“Ha,” cried he, “you would run like a lacquey. Monsieur le Comte; you who have boasted of your skill in every salon of Paris—shame on you! Must I call for a whip to beat you like a dog?—draw, I beg of you, for my patience is worn. Oh, monsieur, I have waited fifteen long years for this hour. I swear that all Paris shall not save you now.”

He pressed upon the doomed man with a new ferocity, adding light blows of his sword to the stinging taunts of invitation. Châteauneuf, who saw that he had fallen into a trap, hesitated no longer, but drew his sword and sprang to the engagement. And at this, Serrefort cried out again, and then, clenching his teeth, began to fight with the cunning and the resolution of a maître d'armes. The night, the garden, the mystery, the prison—all were gone from his thoughts. He saw but one object, the pale face of the man who had sent him fifteen years ago from the happiness of his home to the grave of the Conciergerie. Hate gave him a skill which had never been his, even in the best hour of the old time. And to the strength of hate was added the terror and the confusion and the conscience of Monsieur de Châteauneuf. The count, indeed, had death at his heart from the first. He fought with trembling hand, with quaking limbs. There was ever dinning in his ears the cry—“This is the justice of God.” He knew that he was to die, there in the silence of the garden; knew that the sun would never shine for him again.

Twice round the grove the men fought, Serrefort playing with the other like a beast with its prey. Though the ring of swords made strange music of the night, though the sharp cries and the fierce stamping of the two were to be heard even in the street without, the men remained alone. No witness of the deed was to be found in all the great house; the silence of desolation was upon it; little Corinne and her guests had vanished in the darkness. When, at last, the count raised his voice again to call out that he was the victim of an assassin, Serrefort answered with a yell of derision.

“Monsieur le Comte,” said he, “ask help of heaven and not of men, for that shall be your last cry. Ha, you have a cunning hand, monsieur, but it cannot stand the burden of your sin. Shall I tell them that I fought with a lacquey? Never let it be said.”

Goaded to madness at the taunt, the Count of Châteauneuf permitted his anger to master him. He disengaged with the skill and quickness of an old swordsman, and made to lunge in quarte; but his foot failed him in the heat of the feint, and before he could regain his position the sword of Serrefort was running through his heart.

“Assassin!” he gasped; but the word was choked upon his lips. For an instant, he stood quite still, with the sword cutting his flesh; then, turning sharply upon his heel, he fell headlong, and lay face downwards upon the grass.

QueenOfTheJesters 118--sword of Serrefort running thru his heart.jpg

The Sword of Serrefort was running through his Heart

But Serrefort, withdrawing his sword and running wildly into the lighter place of the garden, stood with the moonlight falling upon his face and tears glistening in his eyes. It seemed to him that some mighty miracle was wrought in that hour, for of a sudden men and women, and lacqueys with lanterns, came running out of the house, and that which had been a scene of desolation was now a glittering picture of life.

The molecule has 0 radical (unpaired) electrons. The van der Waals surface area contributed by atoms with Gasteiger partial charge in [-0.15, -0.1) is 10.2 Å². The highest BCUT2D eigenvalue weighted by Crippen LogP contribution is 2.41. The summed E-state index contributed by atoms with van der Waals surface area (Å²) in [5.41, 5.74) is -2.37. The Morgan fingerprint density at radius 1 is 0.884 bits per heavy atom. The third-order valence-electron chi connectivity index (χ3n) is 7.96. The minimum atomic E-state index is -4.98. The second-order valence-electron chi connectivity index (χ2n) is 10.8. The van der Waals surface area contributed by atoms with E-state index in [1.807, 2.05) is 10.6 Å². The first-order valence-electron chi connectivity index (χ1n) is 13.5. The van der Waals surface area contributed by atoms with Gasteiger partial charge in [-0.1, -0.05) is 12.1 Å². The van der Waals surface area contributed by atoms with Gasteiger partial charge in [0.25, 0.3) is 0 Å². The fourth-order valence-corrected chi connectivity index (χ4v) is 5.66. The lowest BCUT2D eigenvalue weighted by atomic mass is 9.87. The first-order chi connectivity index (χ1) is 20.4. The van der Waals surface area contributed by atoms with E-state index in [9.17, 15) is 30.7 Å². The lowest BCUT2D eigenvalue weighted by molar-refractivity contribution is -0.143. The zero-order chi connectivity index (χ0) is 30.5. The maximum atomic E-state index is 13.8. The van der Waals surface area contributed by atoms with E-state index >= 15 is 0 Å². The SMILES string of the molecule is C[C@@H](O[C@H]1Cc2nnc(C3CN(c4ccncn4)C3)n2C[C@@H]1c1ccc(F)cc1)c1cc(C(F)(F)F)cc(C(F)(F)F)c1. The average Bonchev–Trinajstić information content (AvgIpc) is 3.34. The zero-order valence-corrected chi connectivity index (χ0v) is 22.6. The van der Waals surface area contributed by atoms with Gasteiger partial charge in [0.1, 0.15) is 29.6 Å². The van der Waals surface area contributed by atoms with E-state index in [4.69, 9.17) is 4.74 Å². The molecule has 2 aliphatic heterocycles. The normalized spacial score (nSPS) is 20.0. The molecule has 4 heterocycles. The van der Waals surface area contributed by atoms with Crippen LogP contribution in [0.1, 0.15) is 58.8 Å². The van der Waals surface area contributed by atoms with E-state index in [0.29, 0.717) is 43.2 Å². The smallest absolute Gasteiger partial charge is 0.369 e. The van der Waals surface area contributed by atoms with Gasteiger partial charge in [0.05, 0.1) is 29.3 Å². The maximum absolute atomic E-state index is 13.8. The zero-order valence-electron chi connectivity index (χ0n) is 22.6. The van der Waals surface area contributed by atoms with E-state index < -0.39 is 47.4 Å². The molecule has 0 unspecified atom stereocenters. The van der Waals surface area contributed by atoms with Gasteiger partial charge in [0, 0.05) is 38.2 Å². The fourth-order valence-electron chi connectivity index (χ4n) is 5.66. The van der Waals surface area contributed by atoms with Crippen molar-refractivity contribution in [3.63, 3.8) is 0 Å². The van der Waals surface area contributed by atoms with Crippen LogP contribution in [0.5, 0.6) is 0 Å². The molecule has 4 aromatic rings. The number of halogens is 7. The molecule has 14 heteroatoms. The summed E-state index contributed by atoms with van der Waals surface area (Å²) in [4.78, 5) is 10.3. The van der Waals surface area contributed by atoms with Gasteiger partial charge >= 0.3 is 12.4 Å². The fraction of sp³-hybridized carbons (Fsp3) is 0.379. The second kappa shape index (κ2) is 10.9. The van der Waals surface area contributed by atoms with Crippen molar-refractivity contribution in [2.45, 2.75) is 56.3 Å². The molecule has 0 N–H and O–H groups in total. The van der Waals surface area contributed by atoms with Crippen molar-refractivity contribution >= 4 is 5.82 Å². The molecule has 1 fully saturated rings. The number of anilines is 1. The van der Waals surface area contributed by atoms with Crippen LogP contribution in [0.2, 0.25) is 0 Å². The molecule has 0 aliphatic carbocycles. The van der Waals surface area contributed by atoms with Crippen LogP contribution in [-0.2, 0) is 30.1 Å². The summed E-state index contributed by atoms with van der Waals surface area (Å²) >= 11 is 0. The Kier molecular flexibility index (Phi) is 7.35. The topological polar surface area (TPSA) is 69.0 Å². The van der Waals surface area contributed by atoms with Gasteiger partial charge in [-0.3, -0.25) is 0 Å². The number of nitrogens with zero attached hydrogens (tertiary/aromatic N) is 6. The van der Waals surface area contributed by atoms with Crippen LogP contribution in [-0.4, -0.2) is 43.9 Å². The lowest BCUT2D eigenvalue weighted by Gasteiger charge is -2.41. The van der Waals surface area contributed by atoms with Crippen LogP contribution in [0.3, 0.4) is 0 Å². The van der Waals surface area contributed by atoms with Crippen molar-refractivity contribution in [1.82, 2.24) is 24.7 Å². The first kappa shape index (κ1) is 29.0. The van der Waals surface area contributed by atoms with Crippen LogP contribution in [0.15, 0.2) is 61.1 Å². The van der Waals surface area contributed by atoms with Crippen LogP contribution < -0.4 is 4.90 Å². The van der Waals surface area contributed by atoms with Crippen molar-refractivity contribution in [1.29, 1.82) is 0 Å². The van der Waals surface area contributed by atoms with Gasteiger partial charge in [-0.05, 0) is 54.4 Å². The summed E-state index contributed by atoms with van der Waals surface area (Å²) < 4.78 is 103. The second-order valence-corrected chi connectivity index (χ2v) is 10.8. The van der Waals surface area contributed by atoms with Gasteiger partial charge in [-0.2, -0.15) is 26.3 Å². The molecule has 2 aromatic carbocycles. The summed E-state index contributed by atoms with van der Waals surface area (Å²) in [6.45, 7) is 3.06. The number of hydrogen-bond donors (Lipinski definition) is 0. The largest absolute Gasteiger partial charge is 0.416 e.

Nevertheless, had he no care for a pageant so strange, but standing like one in a trance, he raised his eyes to heaven and exclaimed,—

“My God, I thank Thee for this night, for surely my prison shall be a prison to me no more. Nay, Lord, I go gladly, since Thou hast given me his life.”

And so saying, he fell in a swoon, and they carried him into the house.

When Jacques de Serrefort came to his senses again, he was lying upon a couch in a little pavilion of the Hôtel Beautreillis, and his daughter, Irène, had her arms about him.

“Dear father,” she said, “turn not away from me. It is your daughter Irène who speaks,—she whom you loved in the long ago.”

Serrefort looked at her with a loving regard. Then taking her hand as he used to do in the old days in Brittany, he exclaimed:—

“Little one, you will never leave me more?”

“Oh, never,” she exclaimed, covering his hands and face with kisses. “Dear father, the king, who learnt all to-night, has pardoned you. It is Mademoiselle Corinne's work—she who owns this house and has taken pity upon us. We are to go to Brittany to-morrow, for she has the king's promise. I will never leave you more, beloved father.”

But Serrefort closed his eyes again. The great clock of Notre Dame was striking twelve, and all the phantoms of the Bombec came winging into the room to torture him with a memory of that which might have been. When the hour was struck, he raised himself upon his couch and kissed his daughter.

“Little one,” said he, “our God is good—let us go and thank your mistress.”

  1. Author's Note.—The Bombec Tower, it may be well to point out, was that tower of the Conciergerie prison in Paris in which torture was generally inflicted. I have added nothing in this story to historical descriptions of the cells in this horrible place. It was not until the end of the last century that these sunless dungeons were altered radically. At that time, the swords in the walls, and the loathsome creatures which the Seine washed into the cells, were still the talk of the curious.